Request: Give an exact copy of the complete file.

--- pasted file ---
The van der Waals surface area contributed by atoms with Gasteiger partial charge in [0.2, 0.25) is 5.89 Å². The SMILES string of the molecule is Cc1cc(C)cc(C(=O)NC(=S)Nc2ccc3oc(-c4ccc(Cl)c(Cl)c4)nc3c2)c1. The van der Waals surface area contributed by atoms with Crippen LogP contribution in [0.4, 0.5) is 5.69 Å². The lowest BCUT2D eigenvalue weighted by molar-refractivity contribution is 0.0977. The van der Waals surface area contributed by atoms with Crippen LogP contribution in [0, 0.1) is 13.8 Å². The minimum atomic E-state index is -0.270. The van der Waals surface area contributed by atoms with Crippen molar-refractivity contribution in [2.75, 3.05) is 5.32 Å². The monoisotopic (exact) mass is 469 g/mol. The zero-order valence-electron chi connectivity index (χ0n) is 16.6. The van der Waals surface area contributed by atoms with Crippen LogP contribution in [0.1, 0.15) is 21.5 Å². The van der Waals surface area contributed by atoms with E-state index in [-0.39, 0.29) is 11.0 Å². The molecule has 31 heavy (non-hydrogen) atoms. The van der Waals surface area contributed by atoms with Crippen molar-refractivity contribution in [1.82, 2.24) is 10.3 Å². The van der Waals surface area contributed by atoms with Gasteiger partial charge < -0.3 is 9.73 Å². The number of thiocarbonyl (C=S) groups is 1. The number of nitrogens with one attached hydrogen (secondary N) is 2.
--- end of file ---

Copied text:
The van der Waals surface area contributed by atoms with Gasteiger partial charge in [0.2, 0.25) is 5.89 Å². The SMILES string of the molecule is Cc1cc(C)cc(C(=O)NC(=S)Nc2ccc3oc(-c4ccc(Cl)c(Cl)c4)nc3c2)c1. The van der Waals surface area contributed by atoms with Crippen LogP contribution in [0.4, 0.5) is 5.69 Å². The lowest BCUT2D eigenvalue weighted by molar-refractivity contribution is 0.0977. The van der Waals surface area contributed by atoms with Crippen LogP contribution in [0, 0.1) is 13.8 Å². The minimum atomic E-state index is -0.270. The van der Waals surface area contributed by atoms with Crippen molar-refractivity contribution in [2.75, 3.05) is 5.32 Å². The monoisotopic (exact) mass is 469 g/mol. The zero-order valence-electron chi connectivity index (χ0n) is 16.6. The van der Waals surface area contributed by atoms with Crippen LogP contribution in [0.1, 0.15) is 21.5 Å². The van der Waals surface area contributed by atoms with E-state index in [-0.39, 0.29) is 11.0 Å². The molecule has 31 heavy (non-hydrogen) atoms. The van der Waals surface area contributed by atoms with Crippen molar-refractivity contribution in [1.82, 2.24) is 10.3 Å². The van der Waals surface area contributed by atoms with Gasteiger partial charge < -0.3 is 9.73 Å². The number of thiocarbonyl (C=S) groups is 1. The number of nitrogens with one attached hydrogen (secondary N) is 2.